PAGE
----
Tuesday, February 09, 2016

As N.H. likely votes for a Vt. senator for president, remember that the states are different

Americans unfamiliar with the Northeast often confuse Vermont and New Hampshire, two adjoining, wedge-shaped states where more than half of residents are rural. Despite their border and similar inverted shapes—each state claims the other one is upside down—the states are decidedly different, Kit Seelye reports for The New York Times. Even though Sen. Bernie Sanders (I-Vt.) is projected to win tonight's Democratic primary in New Hampshire, "natives of New Hampshire and Vermont are quick to note, if Sanders wins New Hampshire, it may be in spite of his coming from Vermont, not because of it."

John Gregg, news editor of The Valley News in West Lebanon, N.H., and across the Connecticut River from White River Junction, Vt., told The Rural Blog that Seeyle "nailed it." The newspaper's logo, right, indicates its coverage area and even reflects the names of the states.

The states "sprang from different geological forces that produced the soft rolling Green Mountains of Vermont and the rugged, angular White Mountains of New Hampshire," Seelye writes. "The differences run through their colonial histories and are evident today in their cultures, politics and certainly in their state mottos: Vermont’s feel-good 'Freedom and Unity' shrinks before New Hampshire’s stark ultimatum to 'Live Free or Die.' While the Vermont electorate is liberal and its ethos collectivist, the New Hampshire ethos is fiercely libertarian. New Hampshire is the only state that does not ticket adults if they are not wearing a seatbelt."

"But theirs is not a classic rivalry," Seeyle writes. "New Hampshire, which has more than twice the population of Vermont, tends to ignore its neighbor to the west, turning its gaze instead toward Massachusetts and Maine; people in Vermont simply feel superior, in a laid-back kind of way."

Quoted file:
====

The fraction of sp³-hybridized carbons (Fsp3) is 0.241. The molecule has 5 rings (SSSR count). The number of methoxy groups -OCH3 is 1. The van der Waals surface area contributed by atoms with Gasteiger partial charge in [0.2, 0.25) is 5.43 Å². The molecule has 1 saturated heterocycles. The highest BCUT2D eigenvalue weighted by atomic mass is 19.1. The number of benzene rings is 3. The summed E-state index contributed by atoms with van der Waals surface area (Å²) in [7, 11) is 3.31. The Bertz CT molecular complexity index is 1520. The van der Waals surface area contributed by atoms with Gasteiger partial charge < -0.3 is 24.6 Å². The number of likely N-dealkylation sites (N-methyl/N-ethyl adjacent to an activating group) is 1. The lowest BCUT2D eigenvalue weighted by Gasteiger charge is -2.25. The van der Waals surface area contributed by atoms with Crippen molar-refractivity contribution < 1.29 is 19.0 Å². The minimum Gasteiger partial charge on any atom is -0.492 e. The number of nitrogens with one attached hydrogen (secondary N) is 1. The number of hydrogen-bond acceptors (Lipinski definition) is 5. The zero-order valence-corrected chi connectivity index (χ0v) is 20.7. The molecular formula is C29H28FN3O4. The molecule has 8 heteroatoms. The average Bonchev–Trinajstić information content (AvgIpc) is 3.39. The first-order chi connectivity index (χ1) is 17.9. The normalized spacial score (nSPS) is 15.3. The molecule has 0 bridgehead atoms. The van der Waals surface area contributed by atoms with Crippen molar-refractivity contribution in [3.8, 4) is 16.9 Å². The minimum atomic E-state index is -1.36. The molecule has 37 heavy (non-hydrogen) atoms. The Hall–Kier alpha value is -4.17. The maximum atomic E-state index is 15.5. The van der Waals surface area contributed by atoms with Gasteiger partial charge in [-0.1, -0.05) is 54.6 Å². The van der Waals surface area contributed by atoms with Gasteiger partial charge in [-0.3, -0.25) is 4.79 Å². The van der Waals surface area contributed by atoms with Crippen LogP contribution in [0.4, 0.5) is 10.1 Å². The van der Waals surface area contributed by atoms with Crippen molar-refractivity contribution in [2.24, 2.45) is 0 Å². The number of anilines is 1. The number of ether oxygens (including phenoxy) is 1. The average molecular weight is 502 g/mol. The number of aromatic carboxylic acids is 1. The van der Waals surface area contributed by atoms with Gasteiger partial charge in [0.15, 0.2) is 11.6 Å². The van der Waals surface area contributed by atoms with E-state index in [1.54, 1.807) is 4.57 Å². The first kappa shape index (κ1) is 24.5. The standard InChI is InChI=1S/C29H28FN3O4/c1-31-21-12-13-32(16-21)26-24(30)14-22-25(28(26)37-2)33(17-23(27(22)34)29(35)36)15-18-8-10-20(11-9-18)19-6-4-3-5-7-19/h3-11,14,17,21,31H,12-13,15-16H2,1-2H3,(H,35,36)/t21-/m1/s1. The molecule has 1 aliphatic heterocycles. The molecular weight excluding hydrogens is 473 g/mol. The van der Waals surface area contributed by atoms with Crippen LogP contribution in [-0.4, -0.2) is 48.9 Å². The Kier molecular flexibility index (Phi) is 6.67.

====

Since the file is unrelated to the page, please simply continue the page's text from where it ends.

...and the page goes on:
"Vermont was once the most Republican state in the country and is now among the most liberal, thanks in part to an influx starting in the 1960s that included people like Sanders, although local politics had already started trending Democratic," she writes. "New Hampshire has no sales tax and no general income tax. Money for schools and other services is raised mostly through property taxes, but services are minimal. The University of New Hampshire is the most expensive public four-year college in the country because the state’s rate of support for higher education is the nation’s lowest."

Residents of both states are quick to take jabs at the other one, Seelye writes. David Briggs, a civil engineer, hotel owner and lifelong Vermonter, told her, “Those mottos tell you everything you need to know. Ours is about individualism, but the ‘Unity’ reminds us we’re interdependent. Now, ‘Live Free or Die’—that’s almost jihadist.” Jere R. Daniell, a retired historian at New Hampshire's Dartmouth College, told her, "The essential difference between Vermont and New Hampshire is in their degree of commitment to state authority," which "manifested itself some years ago in the phone book, he said, when listings for the Vermont state government took up 62 inches, while New Hampshire’s took up eight."

Willem Lange, a longtime New England storyteller who lived half of his life in New Hampshire until he decided the property taxes were too high, and then moved to Vermont, told Seelye, “The people reflect the geology. New Hampshire humor is a little grimmer, a little bitter. Its default mode is grumpy. Vermont is boring. There are so damn many liberals. I can never win an argument.”

Rebecca Rule, a New Hampshire humorist and storyteller, told Seelye, "When I cross the river into Vermont, I can see the difference and feel the difference. The fields open up, it’s more rural, there are more farms and more cows. Vermont is a gentler place. New Hampshire is more hard-edged. You don’t see that as much in New Hampshire."

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